The terms patent and intellectual property (IP) are often used interchangeably. In some respects, these terms are indeed interchangeable. All patents are the intellectual property of the inventor or inventors. Yet there are distinct differences in each category.
Patents can be bought and sold, as can IP. Patents can be licensed, as can other forms of IP. Both IP and inventions may belong to the creator’s employer if it was created as part of their employment. Patents and intellectual property rights in one nation may automatically carry that protection to other nations, based on treaties they have signed. Theft of intellectual property, including patented inventions, can be fought by suing those who replicated the content or creation without permission.
However, IP includes written works, musical scores, artwork, software code and other creations of thought that are not patentable. IP belongs to the creator from the moment it is created; no additional forms or fees are required to own the rights to what you have written or created. Patents only apply to physical inventions, repeatable business models, manufacturing processes, seeds and genetics. All discoveries are the IP of the discoverer unless they publish the information and state that it is now part of the public domain. Patents remain the property of the owner after the patent is granted and papers about it are written; however, writing papers about the invention before the patent is granted can endanger the patent.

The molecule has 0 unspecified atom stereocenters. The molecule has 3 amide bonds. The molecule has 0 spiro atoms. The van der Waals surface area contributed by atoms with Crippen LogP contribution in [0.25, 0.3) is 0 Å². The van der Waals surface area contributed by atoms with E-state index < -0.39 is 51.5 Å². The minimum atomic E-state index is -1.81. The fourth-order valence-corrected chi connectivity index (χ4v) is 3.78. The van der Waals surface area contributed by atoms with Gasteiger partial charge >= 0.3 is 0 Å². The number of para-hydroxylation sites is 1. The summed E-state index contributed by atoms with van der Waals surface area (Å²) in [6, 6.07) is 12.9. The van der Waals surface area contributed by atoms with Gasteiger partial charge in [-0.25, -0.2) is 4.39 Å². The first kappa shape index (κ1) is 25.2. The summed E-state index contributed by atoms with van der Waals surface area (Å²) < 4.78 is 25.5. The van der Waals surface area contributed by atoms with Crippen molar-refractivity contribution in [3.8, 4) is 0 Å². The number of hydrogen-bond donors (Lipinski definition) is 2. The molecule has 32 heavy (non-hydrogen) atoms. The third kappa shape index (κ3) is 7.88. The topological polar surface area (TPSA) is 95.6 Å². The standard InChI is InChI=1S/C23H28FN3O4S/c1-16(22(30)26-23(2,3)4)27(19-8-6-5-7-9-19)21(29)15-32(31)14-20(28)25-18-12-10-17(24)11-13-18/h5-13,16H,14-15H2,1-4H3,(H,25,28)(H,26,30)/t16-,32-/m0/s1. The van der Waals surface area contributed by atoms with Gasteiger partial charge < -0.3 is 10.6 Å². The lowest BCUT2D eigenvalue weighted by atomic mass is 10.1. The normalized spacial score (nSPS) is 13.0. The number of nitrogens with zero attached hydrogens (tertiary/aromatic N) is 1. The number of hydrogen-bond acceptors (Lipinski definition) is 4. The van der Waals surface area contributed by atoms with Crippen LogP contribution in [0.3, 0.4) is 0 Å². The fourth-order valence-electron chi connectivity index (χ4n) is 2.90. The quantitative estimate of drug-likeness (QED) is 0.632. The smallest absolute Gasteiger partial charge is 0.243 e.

Property Protection Trademarks are unique symbols that identify a company or person. These symbols can be registered within the company or person’s nation. Copyrights are simply a statement of ownership of content, such as a song, slogan, short story or blog post. In the United States, it is no longer necessary to put a copyright mark on material to enforce the copyright at a later point, but this does help distinguish public domain work from that which is privately owned.
Patented products can be copyrighted or trademarked. Unpatented inventions can also be copyrighted and trademarked, but this makes it more difficult to pursue those who copy the design as their own. Websites cannot be patented, but they can be trademarked or copyrighted as intellectual property. Trademarks and copyrights are subject to less restricted approval processes, but do afford legal protection of IP. Software models can be patented if they are sufficiently novel and unique, but the code used to create it is always the intellectual property of the software engineer or software company that developed it.